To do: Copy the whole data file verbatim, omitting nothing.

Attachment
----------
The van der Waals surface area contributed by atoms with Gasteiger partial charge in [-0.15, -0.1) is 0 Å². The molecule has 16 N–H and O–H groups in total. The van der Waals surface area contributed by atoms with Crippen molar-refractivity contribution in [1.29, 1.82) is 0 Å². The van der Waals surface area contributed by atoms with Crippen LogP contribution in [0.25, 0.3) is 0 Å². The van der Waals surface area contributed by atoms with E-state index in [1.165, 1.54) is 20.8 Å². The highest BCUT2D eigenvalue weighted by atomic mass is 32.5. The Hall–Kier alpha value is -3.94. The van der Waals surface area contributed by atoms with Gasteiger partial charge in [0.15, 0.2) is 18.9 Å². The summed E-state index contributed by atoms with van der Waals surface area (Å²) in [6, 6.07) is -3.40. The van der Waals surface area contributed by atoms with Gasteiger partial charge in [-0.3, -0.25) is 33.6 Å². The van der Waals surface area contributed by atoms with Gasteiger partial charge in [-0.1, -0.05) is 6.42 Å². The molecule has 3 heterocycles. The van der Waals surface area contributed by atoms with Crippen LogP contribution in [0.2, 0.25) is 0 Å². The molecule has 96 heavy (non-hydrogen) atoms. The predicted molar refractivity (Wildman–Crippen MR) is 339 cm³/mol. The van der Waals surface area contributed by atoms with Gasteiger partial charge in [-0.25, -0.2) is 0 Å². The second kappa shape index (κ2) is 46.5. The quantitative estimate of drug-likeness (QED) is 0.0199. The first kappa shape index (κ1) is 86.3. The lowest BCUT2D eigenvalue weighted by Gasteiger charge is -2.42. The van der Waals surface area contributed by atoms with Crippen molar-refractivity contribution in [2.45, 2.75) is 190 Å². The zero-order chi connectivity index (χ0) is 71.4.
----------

The van der Waals surface area contributed by atoms with Gasteiger partial charge in [-0.15, -0.1) is 0 Å². The molecule has 16 N–H and O–H groups in total. The van der Waals surface area contributed by atoms with Crippen molar-refractivity contribution in [1.29, 1.82) is 0 Å². The van der Waals surface area contributed by atoms with Crippen LogP contribution in [0.25, 0.3) is 0 Å². The van der Waals surface area contributed by atoms with E-state index in [1.165, 1.54) is 20.8 Å². The highest BCUT2D eigenvalue weighted by atomic mass is 32.5. The Hall–Kier alpha value is -3.94. The van der Waals surface area contributed by atoms with Gasteiger partial charge in [0.15, 0.2) is 18.9 Å². The summed E-state index contributed by atoms with van der Waals surface area (Å²) in [6, 6.07) is -3.40. The van der Waals surface area contributed by atoms with Gasteiger partial charge in [-0.3, -0.25) is 33.6 Å². The van der Waals surface area contributed by atoms with Gasteiger partial charge in [-0.1, -0.05) is 6.42 Å². The molecule has 3 heterocycles. The van der Waals surface area contributed by atoms with Crippen LogP contribution in [0.2, 0.25) is 0 Å². The molecule has 96 heavy (non-hydrogen) atoms. The predicted molar refractivity (Wildman–Crippen MR) is 339 cm³/mol. The van der Waals surface area contributed by atoms with Gasteiger partial charge in [-0.25, -0.2) is 0 Å². The second kappa shape index (κ2) is 46.5. The quantitative estimate of drug-likeness (QED) is 0.0199. The first kappa shape index (κ1) is 86.3. The lowest BCUT2D eigenvalue weighted by Gasteiger charge is -2.42. The van der Waals surface area contributed by atoms with Crippen molar-refractivity contribution in [2.45, 2.75) is 190 Å². The zero-order chi connectivity index (χ0) is 71.4.